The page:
Coping with Depression during Breast Reconstruction
By: Courtney Floyd
How should you handle depression after breast reconstruction surgery?
Depression is more than feeling gloomy or sad for a few days. Symptoms of depression do not go away and can gain control of your life. The most commonly identified signs of depression are:
- loss of interest or pleasure in activities you used to enjoy
- change in weight
- difficulty sleeping or sleeping all the time
- energy loss
- feeling worthless, helpless, or hopeless
- thoughts of death or suicide
It is important to remember that sadness is a natural part of your breast reconstruction experience. After a diagnosis of breast cancer you can easily become overwhelmed with all of the treatments, doctor’s appointments, and the challenging realization you are being pushed unwillingly into a fight for your life. The stress and grief you feel is something you need to express and move through. If you do not allow yourself to grieve, the unresolved grief gets in the way of feeling and getting better.
During breast reconstruction surgery, it is important to feel and work through every frustration. From the unwelcome reality of the changes your body will endure, to accepting the time it takes to heal after surgery and the limitations you will encounter while recovering, feeling and expressing your frustrations and sadness is important. Some pain medications, especially opiates, can cause depression as well, so it is important to take your medication as prescribed after surgery.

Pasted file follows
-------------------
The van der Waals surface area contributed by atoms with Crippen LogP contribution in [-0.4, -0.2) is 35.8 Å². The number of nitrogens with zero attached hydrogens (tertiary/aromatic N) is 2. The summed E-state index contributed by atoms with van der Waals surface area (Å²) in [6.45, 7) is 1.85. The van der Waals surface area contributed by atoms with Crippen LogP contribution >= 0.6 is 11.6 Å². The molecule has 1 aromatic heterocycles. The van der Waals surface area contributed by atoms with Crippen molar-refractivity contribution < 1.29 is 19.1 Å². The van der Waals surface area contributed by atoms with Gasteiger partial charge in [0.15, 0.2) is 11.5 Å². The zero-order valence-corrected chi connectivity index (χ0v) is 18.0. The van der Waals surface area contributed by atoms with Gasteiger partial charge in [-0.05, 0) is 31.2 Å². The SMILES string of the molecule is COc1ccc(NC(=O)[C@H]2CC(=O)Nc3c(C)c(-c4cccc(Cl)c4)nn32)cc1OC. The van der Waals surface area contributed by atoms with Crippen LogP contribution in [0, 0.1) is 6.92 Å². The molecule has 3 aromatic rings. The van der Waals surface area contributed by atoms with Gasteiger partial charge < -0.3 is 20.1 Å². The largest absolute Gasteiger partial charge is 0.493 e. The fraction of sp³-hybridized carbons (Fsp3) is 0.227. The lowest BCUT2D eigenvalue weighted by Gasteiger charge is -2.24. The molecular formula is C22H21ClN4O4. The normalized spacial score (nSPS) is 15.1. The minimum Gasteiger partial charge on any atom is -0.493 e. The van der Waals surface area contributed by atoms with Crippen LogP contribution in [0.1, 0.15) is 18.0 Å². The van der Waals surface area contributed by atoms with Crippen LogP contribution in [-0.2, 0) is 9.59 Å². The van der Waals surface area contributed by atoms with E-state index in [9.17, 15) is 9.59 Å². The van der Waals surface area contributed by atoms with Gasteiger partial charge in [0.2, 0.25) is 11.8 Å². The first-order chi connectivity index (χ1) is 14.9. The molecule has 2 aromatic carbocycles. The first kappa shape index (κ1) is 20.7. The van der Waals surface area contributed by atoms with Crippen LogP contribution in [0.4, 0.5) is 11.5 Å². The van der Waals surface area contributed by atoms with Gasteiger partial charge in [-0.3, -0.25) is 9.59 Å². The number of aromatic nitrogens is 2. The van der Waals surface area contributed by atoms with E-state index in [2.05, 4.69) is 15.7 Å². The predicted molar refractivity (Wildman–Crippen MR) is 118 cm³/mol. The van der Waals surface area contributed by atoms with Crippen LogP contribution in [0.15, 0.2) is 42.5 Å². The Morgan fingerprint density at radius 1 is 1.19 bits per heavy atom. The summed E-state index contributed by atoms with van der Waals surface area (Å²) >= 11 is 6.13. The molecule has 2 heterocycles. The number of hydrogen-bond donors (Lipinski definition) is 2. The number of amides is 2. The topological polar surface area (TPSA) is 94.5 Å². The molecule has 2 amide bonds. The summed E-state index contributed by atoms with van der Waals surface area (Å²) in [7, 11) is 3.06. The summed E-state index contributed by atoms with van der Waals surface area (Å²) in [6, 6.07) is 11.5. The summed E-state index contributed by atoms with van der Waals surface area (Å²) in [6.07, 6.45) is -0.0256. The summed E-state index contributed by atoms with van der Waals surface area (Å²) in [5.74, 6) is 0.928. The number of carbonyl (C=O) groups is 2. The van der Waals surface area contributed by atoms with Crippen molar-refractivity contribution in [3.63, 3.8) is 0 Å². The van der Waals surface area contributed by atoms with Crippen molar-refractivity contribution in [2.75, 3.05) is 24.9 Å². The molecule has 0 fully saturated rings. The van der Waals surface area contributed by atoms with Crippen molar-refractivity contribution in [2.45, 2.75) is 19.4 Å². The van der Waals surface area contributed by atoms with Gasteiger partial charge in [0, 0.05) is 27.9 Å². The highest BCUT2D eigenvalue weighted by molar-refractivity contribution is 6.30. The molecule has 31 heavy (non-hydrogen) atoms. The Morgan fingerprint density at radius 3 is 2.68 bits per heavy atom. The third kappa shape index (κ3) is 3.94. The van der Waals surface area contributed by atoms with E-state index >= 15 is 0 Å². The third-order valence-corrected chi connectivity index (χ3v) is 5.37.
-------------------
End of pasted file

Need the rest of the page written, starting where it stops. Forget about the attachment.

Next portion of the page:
If you, or a close loved one, feel you may be suffering from depression, it is important to seek help from a professional.
You are not alone is this expedition through breast reconstruction. Stay positive, seek help if you need it, and know your breast cancer sisters are behind you all the way.